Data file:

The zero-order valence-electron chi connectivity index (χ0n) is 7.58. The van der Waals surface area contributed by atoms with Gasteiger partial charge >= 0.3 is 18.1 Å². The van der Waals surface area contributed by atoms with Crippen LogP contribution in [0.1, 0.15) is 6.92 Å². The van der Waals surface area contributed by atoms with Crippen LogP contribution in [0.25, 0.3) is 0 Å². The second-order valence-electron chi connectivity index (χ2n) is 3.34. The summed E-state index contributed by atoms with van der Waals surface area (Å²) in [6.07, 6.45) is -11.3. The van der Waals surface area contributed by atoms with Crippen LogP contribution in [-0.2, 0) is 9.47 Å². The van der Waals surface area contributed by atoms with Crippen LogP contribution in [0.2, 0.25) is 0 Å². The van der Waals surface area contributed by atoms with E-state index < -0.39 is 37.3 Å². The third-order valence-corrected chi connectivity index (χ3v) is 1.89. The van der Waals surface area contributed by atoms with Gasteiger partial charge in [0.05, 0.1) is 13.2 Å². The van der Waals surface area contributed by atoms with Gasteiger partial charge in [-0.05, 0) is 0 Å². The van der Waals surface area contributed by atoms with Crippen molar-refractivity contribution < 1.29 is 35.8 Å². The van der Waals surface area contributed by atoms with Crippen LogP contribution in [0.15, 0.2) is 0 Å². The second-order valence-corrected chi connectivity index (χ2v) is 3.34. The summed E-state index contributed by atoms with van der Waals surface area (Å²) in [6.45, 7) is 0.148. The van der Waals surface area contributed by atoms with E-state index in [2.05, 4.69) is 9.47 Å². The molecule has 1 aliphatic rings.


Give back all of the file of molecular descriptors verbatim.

The zero-order valence-electron chi connectivity index (χ0n) is 7.58. The van der Waals surface area contributed by atoms with Gasteiger partial charge >= 0.3 is 18.1 Å². The van der Waals surface area contributed by atoms with Crippen LogP contribution in [0.1, 0.15) is 6.92 Å². The van der Waals surface area contributed by atoms with Crippen LogP contribution in [0.25, 0.3) is 0 Å². The second-order valence-electron chi connectivity index (χ2n) is 3.34. The summed E-state index contributed by atoms with van der Waals surface area (Å²) in [6.07, 6.45) is -11.3. The van der Waals surface area contributed by atoms with Crippen LogP contribution in [-0.2, 0) is 9.47 Å². The van der Waals surface area contributed by atoms with Crippen LogP contribution in [0.2, 0.25) is 0 Å². The van der Waals surface area contributed by atoms with E-state index < -0.39 is 37.3 Å². The third-order valence-corrected chi connectivity index (χ3v) is 1.89. The van der Waals surface area contributed by atoms with Gasteiger partial charge in [0.05, 0.1) is 13.2 Å². The van der Waals surface area contributed by atoms with Gasteiger partial charge in [-0.05, 0) is 0 Å². The van der Waals surface area contributed by atoms with Crippen molar-refractivity contribution < 1.29 is 35.8 Å². The van der Waals surface area contributed by atoms with Crippen LogP contribution in [0.15, 0.2) is 0 Å². The second-order valence-corrected chi connectivity index (χ2v) is 3.34. The summed E-state index contributed by atoms with van der Waals surface area (Å²) in [6.45, 7) is 0.148. The van der Waals surface area contributed by atoms with E-state index in [2.05, 4.69) is 9.47 Å². The molecule has 1 aliphatic rings.